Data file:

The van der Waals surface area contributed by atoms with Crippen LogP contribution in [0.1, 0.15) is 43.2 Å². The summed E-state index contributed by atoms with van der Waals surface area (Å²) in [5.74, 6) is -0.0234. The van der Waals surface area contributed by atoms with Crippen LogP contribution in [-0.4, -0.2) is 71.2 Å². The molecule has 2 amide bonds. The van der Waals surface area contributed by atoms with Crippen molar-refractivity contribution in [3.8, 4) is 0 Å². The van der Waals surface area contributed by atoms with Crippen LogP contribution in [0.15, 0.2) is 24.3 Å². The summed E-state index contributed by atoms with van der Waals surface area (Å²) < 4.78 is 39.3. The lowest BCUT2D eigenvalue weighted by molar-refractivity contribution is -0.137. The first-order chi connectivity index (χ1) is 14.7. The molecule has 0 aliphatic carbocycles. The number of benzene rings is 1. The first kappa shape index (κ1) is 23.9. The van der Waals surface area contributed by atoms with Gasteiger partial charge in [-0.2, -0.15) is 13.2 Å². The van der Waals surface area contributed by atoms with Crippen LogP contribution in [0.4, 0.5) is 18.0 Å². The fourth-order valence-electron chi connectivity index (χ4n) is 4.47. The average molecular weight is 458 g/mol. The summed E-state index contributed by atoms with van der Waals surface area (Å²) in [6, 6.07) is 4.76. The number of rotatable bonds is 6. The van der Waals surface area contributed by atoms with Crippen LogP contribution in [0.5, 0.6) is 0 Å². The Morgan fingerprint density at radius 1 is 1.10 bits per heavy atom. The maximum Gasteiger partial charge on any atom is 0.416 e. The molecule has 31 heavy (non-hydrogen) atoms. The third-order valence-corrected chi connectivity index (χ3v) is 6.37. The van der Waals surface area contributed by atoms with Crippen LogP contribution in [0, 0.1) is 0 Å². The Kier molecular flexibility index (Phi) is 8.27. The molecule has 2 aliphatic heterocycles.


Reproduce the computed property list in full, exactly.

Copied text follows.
The van der Waals surface area contributed by atoms with Crippen LogP contribution in [0.1, 0.15) is 43.2 Å². The summed E-state index contributed by atoms with van der Waals surface area (Å²) in [5.74, 6) is -0.0234. The van der Waals surface area contributed by atoms with Crippen LogP contribution in [-0.4, -0.2) is 71.2 Å². The molecule has 2 amide bonds. The van der Waals surface area contributed by atoms with Crippen molar-refractivity contribution in [3.8, 4) is 0 Å². The van der Waals surface area contributed by atoms with Crippen LogP contribution in [0.15, 0.2) is 24.3 Å². The summed E-state index contributed by atoms with van der Waals surface area (Å²) < 4.78 is 39.3. The lowest BCUT2D eigenvalue weighted by molar-refractivity contribution is -0.137. The first-order chi connectivity index (χ1) is 14.7. The molecule has 0 aliphatic carbocycles. The number of benzene rings is 1. The first kappa shape index (κ1) is 23.9. The van der Waals surface area contributed by atoms with Gasteiger partial charge in [-0.2, -0.15) is 13.2 Å². The van der Waals surface area contributed by atoms with Crippen LogP contribution in [0.4, 0.5) is 18.0 Å². The fourth-order valence-electron chi connectivity index (χ4n) is 4.47. The average molecular weight is 458 g/mol. The summed E-state index contributed by atoms with van der Waals surface area (Å²) in [6, 6.07) is 4.76. The number of rotatable bonds is 6. The van der Waals surface area contributed by atoms with Crippen LogP contribution in [0.5, 0.6) is 0 Å². The Morgan fingerprint density at radius 1 is 1.10 bits per heavy atom. The maximum Gasteiger partial charge on any atom is 0.416 e. The molecule has 31 heavy (non-hydrogen) atoms. The third-order valence-corrected chi connectivity index (χ3v) is 6.37. The van der Waals surface area contributed by atoms with Crippen LogP contribution in [0, 0.1) is 0 Å². The Kier molecular flexibility index (Phi) is 8.27. The molecule has 2 aliphatic heterocycles.